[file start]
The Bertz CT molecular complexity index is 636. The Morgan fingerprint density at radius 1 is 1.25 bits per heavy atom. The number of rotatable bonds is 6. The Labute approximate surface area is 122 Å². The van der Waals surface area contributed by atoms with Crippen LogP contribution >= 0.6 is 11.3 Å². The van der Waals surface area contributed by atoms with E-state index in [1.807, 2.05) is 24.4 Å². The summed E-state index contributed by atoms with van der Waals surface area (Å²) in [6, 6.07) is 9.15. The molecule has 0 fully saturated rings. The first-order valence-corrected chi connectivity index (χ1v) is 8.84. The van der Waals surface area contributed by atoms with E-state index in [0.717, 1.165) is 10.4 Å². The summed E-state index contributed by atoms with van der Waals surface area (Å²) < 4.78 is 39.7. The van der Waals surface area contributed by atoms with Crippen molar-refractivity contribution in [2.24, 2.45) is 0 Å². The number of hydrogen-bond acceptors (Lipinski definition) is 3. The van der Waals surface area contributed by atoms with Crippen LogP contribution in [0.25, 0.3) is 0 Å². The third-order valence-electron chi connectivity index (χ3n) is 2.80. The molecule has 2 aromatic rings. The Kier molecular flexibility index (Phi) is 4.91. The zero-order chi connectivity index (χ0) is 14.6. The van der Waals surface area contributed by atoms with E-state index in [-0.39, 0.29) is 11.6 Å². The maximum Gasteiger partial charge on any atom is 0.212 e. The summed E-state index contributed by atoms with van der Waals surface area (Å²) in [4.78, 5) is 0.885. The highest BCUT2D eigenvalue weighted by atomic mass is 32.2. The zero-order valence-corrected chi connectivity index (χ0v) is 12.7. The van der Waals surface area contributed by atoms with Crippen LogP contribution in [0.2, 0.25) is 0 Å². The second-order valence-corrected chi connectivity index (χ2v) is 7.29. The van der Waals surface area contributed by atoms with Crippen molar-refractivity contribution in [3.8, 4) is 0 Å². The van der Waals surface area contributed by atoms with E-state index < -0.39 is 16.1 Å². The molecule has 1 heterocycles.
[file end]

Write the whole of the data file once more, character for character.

The Bertz CT molecular complexity index is 636. The Morgan fingerprint density at radius 1 is 1.25 bits per heavy atom. The number of rotatable bonds is 6. The Labute approximate surface area is 122 Å². The van der Waals surface area contributed by atoms with Crippen LogP contribution >= 0.6 is 11.3 Å². The van der Waals surface area contributed by atoms with E-state index in [1.807, 2.05) is 24.4 Å². The summed E-state index contributed by atoms with van der Waals surface area (Å²) in [6, 6.07) is 9.15. The molecule has 0 fully saturated rings. The first-order valence-corrected chi connectivity index (χ1v) is 8.84. The van der Waals surface area contributed by atoms with E-state index in [0.717, 1.165) is 10.4 Å². The summed E-state index contributed by atoms with van der Waals surface area (Å²) < 4.78 is 39.7. The van der Waals surface area contributed by atoms with Crippen molar-refractivity contribution in [2.24, 2.45) is 0 Å². The number of hydrogen-bond acceptors (Lipinski definition) is 3. The van der Waals surface area contributed by atoms with Crippen LogP contribution in [0.25, 0.3) is 0 Å². The third-order valence-electron chi connectivity index (χ3n) is 2.80. The molecule has 2 aromatic rings. The Kier molecular flexibility index (Phi) is 4.91. The zero-order chi connectivity index (χ0) is 14.6. The van der Waals surface area contributed by atoms with E-state index in [-0.39, 0.29) is 11.6 Å². The maximum Gasteiger partial charge on any atom is 0.212 e. The summed E-state index contributed by atoms with van der Waals surface area (Å²) in [4.78, 5) is 0.885. The highest BCUT2D eigenvalue weighted by atomic mass is 32.2. The zero-order valence-corrected chi connectivity index (χ0v) is 12.7. The van der Waals surface area contributed by atoms with Crippen LogP contribution in [0.2, 0.25) is 0 Å². The second-order valence-corrected chi connectivity index (χ2v) is 7.29. The van der Waals surface area contributed by atoms with Crippen molar-refractivity contribution in [3.8, 4) is 0 Å². The van der Waals surface area contributed by atoms with E-state index < -0.39 is 16.1 Å². The molecule has 1 heterocycles.